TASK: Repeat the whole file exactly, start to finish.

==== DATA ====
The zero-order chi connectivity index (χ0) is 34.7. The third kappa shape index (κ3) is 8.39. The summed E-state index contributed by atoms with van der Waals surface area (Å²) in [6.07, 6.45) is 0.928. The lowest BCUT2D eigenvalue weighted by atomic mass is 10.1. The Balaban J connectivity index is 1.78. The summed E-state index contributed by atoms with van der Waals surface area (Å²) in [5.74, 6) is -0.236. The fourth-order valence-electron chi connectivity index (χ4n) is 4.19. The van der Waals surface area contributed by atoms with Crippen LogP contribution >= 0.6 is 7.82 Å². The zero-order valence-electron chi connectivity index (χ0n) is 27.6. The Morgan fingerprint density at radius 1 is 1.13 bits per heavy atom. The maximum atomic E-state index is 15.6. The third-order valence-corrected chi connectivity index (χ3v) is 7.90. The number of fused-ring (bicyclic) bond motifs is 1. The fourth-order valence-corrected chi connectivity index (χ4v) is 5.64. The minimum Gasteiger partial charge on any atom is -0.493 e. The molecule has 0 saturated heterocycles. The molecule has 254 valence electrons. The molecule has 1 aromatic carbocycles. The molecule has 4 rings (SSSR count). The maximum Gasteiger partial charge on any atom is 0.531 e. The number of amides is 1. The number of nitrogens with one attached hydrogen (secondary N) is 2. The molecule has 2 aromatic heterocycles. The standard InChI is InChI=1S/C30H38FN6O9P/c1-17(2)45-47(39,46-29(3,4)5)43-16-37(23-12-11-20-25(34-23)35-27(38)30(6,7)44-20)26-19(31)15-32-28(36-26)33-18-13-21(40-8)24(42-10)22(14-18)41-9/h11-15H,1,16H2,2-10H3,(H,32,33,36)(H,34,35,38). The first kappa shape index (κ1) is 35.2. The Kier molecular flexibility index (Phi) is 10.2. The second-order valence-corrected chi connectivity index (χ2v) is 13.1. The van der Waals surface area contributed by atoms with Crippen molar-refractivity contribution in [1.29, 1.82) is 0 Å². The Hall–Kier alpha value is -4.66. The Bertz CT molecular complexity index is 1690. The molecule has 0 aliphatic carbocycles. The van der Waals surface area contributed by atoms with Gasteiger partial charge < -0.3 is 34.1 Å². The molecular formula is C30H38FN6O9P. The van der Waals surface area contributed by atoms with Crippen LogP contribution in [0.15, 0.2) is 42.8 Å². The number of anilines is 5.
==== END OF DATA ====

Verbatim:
The zero-order chi connectivity index (χ0) is 34.7. The third kappa shape index (κ3) is 8.39. The summed E-state index contributed by atoms with van der Waals surface area (Å²) in [6.07, 6.45) is 0.928. The lowest BCUT2D eigenvalue weighted by atomic mass is 10.1. The Balaban J connectivity index is 1.78. The summed E-state index contributed by atoms with van der Waals surface area (Å²) in [5.74, 6) is -0.236. The fourth-order valence-electron chi connectivity index (χ4n) is 4.19. The van der Waals surface area contributed by atoms with Crippen LogP contribution >= 0.6 is 7.82 Å². The zero-order valence-electron chi connectivity index (χ0n) is 27.6. The Morgan fingerprint density at radius 1 is 1.13 bits per heavy atom. The maximum atomic E-state index is 15.6. The third-order valence-corrected chi connectivity index (χ3v) is 7.90. The number of fused-ring (bicyclic) bond motifs is 1. The fourth-order valence-corrected chi connectivity index (χ4v) is 5.64. The minimum Gasteiger partial charge on any atom is -0.493 e. The molecule has 0 saturated heterocycles. The molecule has 254 valence electrons. The molecule has 1 aromatic carbocycles. The molecule has 4 rings (SSSR count). The maximum Gasteiger partial charge on any atom is 0.531 e. The number of amides is 1. The number of nitrogens with one attached hydrogen (secondary N) is 2. The molecule has 2 aromatic heterocycles. The standard InChI is InChI=1S/C30H38FN6O9P/c1-17(2)45-47(39,46-29(3,4)5)43-16-37(23-12-11-20-25(34-23)35-27(38)30(6,7)44-20)26-19(31)15-32-28(36-26)33-18-13-21(40-8)24(42-10)22(14-18)41-9/h11-15H,1,16H2,2-10H3,(H,32,33,36)(H,34,35,38). The first kappa shape index (κ1) is 35.2. The Kier molecular flexibility index (Phi) is 10.2. The second-order valence-corrected chi connectivity index (χ2v) is 13.1. The van der Waals surface area contributed by atoms with Crippen molar-refractivity contribution in [1.29, 1.82) is 0 Å². The Hall–Kier alpha value is -4.66. The Bertz CT molecular complexity index is 1690. The molecule has 0 aliphatic carbocycles. The van der Waals surface area contributed by atoms with Gasteiger partial charge < -0.3 is 34.1 Å². The molecular formula is C30H38FN6O9P. The van der Waals surface area contributed by atoms with Crippen LogP contribution in [0.15, 0.2) is 42.8 Å². The number of anilines is 5.